In 1976, Thames Television (sophisticated, metropolitan London's other independent company) pulled its seven-part documentary Sex In Our Time out of its schedules, despite a chorus of protest from its own employees, critics, gays and feminists. Television documentaries have a generic licence to be 'partial' which current affairs series like Gay Life lack (see below), and Sex was only intermittently partial. Often, as in its very selective choice of featured interviews (e.g. the woman who'd apparently been rendered hysterically frigid by supposed feminist injunctions to sleep around !!??) the
Thames series surveyed 'changing social mores' with the chilly hauteur of Lady Bracknell considering the number of engagements in Hertfordshire. (Co-compere Sarah Dickinson to feminist therapist Elearnor Stephens: 'Do you all lie on the floor and masturbate?')

Nonetheless, the very inclusion of matter such as feminists viewing slides of female genitalia displeased the watchdogs of the Independent Broadcasting Authority and the Thames management. In the supposed interests of 'taste, decency and public feeling' the shows were scrapped".

I wonder what the other six episodes focused on, and why the series as a whole was banned, or would it be possible the other six were never actually completed?

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Re: Banned documentary

Post by SgtPepper »

I don't know if it was anything to do with this season of banned stuff (good word that) but I remember Channel 4 showing a programme about censorship and showing stuff that had been cut from films. A lot of it was rape and violence from films like Death Wish 2 and I recall one bloke saying how poor an actress Susan George was even while being raped (not in Death Wish 2, just something she was in). It was very surprising stuff to show on TV. It obviously wasn't part of the "banned" season as such as it was a new programme, but there might have been a tie in somewhere.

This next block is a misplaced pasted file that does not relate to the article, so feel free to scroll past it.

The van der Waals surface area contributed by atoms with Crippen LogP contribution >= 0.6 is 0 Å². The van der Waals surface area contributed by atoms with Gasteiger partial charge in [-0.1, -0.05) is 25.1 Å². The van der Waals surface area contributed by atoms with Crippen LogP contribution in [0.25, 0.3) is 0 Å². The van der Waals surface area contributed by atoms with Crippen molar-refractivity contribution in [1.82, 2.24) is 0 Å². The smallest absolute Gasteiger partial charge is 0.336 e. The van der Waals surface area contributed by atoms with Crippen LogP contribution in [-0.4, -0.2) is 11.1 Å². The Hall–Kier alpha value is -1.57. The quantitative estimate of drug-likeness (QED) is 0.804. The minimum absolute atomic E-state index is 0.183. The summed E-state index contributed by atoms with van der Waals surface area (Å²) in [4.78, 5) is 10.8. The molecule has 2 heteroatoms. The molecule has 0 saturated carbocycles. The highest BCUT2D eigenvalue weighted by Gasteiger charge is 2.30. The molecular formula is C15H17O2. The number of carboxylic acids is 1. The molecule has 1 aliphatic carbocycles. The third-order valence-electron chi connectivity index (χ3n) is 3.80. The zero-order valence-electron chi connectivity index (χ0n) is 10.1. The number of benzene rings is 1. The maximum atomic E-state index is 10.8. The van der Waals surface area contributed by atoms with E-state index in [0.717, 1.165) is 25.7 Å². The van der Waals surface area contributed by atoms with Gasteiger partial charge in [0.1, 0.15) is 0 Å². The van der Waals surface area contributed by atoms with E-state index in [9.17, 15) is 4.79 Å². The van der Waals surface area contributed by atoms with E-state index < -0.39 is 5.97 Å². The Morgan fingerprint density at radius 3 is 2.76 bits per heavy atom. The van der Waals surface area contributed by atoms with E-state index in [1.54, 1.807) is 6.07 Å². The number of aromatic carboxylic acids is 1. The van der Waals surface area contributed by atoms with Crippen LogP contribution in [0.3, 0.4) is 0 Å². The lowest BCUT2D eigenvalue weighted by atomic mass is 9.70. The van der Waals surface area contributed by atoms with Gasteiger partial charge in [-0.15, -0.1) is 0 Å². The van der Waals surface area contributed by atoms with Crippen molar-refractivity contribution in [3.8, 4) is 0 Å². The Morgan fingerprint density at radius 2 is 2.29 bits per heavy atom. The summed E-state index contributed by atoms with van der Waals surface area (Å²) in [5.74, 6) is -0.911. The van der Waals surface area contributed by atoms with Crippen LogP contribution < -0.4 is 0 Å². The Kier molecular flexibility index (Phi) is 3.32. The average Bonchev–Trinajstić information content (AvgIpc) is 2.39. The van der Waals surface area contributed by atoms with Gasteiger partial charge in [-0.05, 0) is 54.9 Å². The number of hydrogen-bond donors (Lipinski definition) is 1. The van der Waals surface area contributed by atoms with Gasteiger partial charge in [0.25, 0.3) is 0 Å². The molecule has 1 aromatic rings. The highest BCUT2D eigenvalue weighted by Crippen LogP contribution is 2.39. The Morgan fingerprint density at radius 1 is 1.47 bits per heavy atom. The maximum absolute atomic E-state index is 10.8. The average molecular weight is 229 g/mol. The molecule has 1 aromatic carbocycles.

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Juswuh
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Re: Banned documentary

Post by Juswuh »

Pretty sure that was a documentary about the BBFC shown at the time of the Banned season. As well as Death Wish 2 there was a section about Henry: Portrait Of A Serial Killer, showing how a home invasion scene that was un-passable in its original form had been re-edited to compromise as best they could.

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Re: Banned documentary

Post by Juswuh »

By the way, they might have been talking about Susan George in Straw Dogs. Even a few years ago that was still a controversial film to get an 18 certificate uncut.

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Simon36
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Re: Banned documentary

Post by Simon36 »

I can remember the staggeringly ill-judged comment about Susan George vividly. It came straight after a clip from
Straw Dogs was shown and the host asked one of the participants if he found that sequence disturbing. I think this was much later than the 1991 banned season, but can’t remember what the programme was.

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Re: Banned documentary

Post by Nick Cooper 625 »

I was recently checking through some pages from the The Stage relating to It's A Lovely Day Tomorrow, and noticed at the time that there's a large piece on the banning of Sex in Our Time on the same page as one of them - page 13 of the edition of Thursday 25 November 1976. It details a joint letter to The Times, published on Tuesday 23 November, by 49 members of Thames's current affairs staff, including Jonathan Dimbleby and David Elstein, protesting the banning.
"Moral indignation is jealousy with a halo." [Wells]